Crossing from the long straight, empty roads of France in to Spain, where they were suddenly a tangled mess of twists and turns, was a bit of a wakeup call as we headed to Camping Iqueldo near San Sebastian. The sat nav had more in store for us though: as we passed through the town, it directed us off the main road and into the hills. The roads became narrower and steeper and it was clear that the three of us were lost (that’s Steve, I and the sat nav!). Steve persevered, as there was nowhere to turn around anyway, and negotiated Petit Van Blanc around hairpin bends and along skinny tracks with a sheer drop to one side! We eventually found the main road again but took one last wrong turn from which a local fella helped see us out of.
I’ve really noticed how much difference it makes to receive a smile and a warm (well, tepid even?) welcome when you arrive on a campsite. If you’re in a foreign country, even more so. Well, we got neither at Camping Igueldo, however, the bar was open and the sun was out, so after the hair raising journey I bought us two large beers!
The bus to San Sebastian stops just outside the campsite so we took advantage of this for the next couple of days and explored the town. San Sebastian was a fishing village until the 19th
century, when it was made fashionable by the Spanish royalty as it was cooler in temperature in the summer months than the south. There are some very elaborate buildings along the beach front, dating from this time and they’re now some of the most expensive properties in Spain! Each of the buildings has its own style and I’m not sure if there’s a planning law that ensures the new buildings are not too tall but there is definitely a high-rise embargo. There are two separate beaches making up the bay, both were fairly empty as it was not quite hot enough for sunbathing (although we both managed to get sunburned during a walk), various seafood restaurants and an aquarium at one end, the aquarium is really interesting, it portrays a history of the fishing trade in the town and also has some awesome glass tanks and a tunnel, where you can watch sharks swim overhead!!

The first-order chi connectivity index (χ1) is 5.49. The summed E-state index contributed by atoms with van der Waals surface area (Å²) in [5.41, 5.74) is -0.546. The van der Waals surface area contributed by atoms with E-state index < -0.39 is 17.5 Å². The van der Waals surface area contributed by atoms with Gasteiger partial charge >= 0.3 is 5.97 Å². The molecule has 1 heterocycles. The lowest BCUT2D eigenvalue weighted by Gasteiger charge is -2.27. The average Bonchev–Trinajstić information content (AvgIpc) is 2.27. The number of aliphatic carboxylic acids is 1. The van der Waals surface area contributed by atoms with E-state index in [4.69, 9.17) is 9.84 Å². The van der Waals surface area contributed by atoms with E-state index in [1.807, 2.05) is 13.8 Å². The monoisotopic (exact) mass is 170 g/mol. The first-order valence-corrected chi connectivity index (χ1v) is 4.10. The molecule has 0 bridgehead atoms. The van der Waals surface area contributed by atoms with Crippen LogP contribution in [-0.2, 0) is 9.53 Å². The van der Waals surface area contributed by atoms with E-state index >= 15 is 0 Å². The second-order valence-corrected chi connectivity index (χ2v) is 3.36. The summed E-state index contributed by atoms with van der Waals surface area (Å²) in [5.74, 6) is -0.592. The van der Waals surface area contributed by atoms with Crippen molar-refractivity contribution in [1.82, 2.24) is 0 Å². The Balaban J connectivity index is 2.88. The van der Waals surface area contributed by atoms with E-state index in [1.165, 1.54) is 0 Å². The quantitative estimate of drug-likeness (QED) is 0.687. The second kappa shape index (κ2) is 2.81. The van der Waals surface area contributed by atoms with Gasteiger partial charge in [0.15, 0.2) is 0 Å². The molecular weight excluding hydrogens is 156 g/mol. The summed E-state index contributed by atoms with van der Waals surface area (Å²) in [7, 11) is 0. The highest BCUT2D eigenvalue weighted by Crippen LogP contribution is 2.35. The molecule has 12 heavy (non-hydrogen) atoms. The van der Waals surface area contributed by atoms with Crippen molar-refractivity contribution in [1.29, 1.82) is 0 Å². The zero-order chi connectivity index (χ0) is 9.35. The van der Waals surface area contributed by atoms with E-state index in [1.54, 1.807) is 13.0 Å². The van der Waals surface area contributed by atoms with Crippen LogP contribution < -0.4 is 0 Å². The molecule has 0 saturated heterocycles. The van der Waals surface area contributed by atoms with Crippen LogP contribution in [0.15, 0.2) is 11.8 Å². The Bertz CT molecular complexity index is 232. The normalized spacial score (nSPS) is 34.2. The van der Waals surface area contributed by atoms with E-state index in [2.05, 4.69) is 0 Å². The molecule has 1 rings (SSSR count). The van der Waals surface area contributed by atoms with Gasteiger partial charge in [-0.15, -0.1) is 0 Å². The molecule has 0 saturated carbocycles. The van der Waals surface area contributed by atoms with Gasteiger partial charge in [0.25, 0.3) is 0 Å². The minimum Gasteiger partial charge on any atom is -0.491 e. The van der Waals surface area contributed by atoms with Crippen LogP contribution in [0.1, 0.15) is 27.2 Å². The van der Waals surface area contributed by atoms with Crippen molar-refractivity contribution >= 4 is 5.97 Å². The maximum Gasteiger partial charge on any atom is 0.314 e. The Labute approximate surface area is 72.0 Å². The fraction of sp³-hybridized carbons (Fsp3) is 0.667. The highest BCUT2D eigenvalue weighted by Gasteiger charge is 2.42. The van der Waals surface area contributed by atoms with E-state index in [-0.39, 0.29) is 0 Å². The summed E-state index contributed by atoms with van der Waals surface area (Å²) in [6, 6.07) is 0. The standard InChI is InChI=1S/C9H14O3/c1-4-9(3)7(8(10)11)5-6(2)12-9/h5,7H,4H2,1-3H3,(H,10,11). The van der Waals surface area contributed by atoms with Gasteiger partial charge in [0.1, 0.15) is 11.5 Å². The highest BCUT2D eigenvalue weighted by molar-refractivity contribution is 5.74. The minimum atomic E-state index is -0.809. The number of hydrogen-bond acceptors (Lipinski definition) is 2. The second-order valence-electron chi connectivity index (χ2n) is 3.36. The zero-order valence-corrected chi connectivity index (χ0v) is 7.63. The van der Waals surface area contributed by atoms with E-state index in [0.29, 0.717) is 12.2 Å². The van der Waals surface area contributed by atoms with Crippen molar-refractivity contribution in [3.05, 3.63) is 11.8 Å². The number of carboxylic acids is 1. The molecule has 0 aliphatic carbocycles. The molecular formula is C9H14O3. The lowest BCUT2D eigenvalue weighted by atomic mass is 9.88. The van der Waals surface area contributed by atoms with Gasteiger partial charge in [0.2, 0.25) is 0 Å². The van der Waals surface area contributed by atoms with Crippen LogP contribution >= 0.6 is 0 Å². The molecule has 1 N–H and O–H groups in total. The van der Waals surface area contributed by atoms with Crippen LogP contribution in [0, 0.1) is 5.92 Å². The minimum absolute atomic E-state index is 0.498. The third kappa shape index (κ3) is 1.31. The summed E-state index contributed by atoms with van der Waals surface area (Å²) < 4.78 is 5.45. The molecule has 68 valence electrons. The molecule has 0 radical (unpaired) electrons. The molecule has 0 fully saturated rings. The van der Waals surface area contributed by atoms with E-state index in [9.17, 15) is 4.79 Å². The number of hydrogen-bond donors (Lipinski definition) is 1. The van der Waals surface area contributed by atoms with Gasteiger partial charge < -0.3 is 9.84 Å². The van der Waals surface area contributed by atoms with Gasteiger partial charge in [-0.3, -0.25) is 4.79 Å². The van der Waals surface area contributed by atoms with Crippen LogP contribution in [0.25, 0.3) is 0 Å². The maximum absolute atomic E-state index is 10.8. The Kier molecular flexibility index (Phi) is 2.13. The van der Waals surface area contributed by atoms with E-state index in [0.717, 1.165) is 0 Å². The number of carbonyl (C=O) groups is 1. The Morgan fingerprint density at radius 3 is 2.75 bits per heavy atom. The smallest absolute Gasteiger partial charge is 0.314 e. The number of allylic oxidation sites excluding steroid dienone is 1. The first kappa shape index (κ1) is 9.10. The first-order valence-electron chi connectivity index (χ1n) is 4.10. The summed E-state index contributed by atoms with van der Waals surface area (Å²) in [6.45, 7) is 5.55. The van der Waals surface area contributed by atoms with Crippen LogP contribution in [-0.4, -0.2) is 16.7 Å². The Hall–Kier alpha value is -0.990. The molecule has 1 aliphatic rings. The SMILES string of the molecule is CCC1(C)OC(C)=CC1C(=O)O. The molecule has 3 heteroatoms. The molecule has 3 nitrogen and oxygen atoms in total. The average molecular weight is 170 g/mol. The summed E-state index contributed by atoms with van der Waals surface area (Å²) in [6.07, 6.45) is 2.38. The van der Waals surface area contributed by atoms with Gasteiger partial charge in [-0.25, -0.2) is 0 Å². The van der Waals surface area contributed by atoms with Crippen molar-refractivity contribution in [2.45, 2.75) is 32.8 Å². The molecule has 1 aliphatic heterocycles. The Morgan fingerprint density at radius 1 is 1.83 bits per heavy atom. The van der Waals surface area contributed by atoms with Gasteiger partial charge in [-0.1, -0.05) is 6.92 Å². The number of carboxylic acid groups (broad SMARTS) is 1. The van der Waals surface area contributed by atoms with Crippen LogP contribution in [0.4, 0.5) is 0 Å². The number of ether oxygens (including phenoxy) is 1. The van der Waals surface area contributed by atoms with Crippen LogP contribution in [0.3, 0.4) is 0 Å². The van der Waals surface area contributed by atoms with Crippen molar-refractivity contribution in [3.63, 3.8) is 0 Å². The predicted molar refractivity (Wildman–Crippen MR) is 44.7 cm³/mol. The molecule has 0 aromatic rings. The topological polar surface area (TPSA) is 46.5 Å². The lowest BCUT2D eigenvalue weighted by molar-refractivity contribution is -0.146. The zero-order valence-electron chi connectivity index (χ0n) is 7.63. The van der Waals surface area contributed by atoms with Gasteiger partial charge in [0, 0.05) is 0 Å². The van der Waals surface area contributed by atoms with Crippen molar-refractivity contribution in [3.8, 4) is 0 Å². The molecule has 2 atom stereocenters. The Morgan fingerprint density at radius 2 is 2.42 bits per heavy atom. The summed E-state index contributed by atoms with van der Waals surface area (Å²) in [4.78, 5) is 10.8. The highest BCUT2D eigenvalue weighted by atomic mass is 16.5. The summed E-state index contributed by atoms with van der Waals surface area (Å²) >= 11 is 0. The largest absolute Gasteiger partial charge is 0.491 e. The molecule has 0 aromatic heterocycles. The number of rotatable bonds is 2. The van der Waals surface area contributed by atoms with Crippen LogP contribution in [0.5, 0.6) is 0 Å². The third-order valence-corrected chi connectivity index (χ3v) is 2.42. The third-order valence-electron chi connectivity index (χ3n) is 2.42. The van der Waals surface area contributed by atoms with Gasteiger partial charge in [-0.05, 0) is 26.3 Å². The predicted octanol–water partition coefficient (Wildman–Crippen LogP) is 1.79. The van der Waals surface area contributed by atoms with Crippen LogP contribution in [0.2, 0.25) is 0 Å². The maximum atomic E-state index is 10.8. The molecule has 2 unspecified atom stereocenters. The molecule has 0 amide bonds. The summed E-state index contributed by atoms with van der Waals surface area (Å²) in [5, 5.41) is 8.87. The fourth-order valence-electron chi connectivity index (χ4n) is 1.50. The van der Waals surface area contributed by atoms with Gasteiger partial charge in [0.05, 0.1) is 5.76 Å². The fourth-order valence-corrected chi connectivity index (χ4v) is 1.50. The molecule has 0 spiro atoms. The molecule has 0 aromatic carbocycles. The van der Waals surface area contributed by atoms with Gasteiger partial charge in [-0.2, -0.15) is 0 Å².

We climbed up Monte Igueldo, which gives some amazing views of the town, coastline and mountains, there is also a funfair at the top of the hill but unfortunately it’s really dated and run down and to be honest, I felt it just spoiled what would have been a lovely green spot for picnicking and enjoying the scenery. After heading back down the mountain, we walked along the beach to the old town around the other side of the bay. The old town (Parte Vieja) is made up of little narrow crisscrossing streets, stuffed full of ‘Pintxos’ bars and restaurants. Pintxos is the Basque version of Tapas and apparently San Sebastian is famous for offering some of the best in Spain, so naturally we had to try out a few! Each bar has its own unique atmosphere, we visited four in total, sampling a couple of different pintxos in each (this is not at all because we are pigs but because it’s how you are supposed to eat them!!) and the style varied from a chic bar with staff who help you with pronunciation and serve smooth red wine in elegant glasses…. to something akin to a greasy spoon, with a fat bloke in a football shirt behind the bar who sloshes out wine in to hefty glass tumblers whilst carrying on his phone conversation. The prices reflect this though, with a few pintxos and a couple of drinks costing as little as 5 Euros to many more, I imagine.
The following day, with a bit of a pintxos hangover, we headed off to drive along the coast road a little, before setting course for an aire in Miranda de Ebro (south of Vitoria), where we planned to stay the night. The coastal drive was beautiful, though very, very slow so by the time we reached the aire it was around 5pm. The aire was totally different from the couple we’d been lucky enough to stay on in France, it was overlooked by a tatty hotel, an even tattier industrial estate and some other run-down looking buildings, so we consulted the campsite book and decided to move on to a nearby campsite instead. Two hours later, unable to find said campsite, feeling hungry, tired and frustrated with a day full of driving, we eventually arrived, in the pouring rain, at yet another campsite choice. It’s great to have the wheels to be able to go where ever you want to go but the day had taught us it’s well worth having a backup plan, if your original one doesn’t work out!
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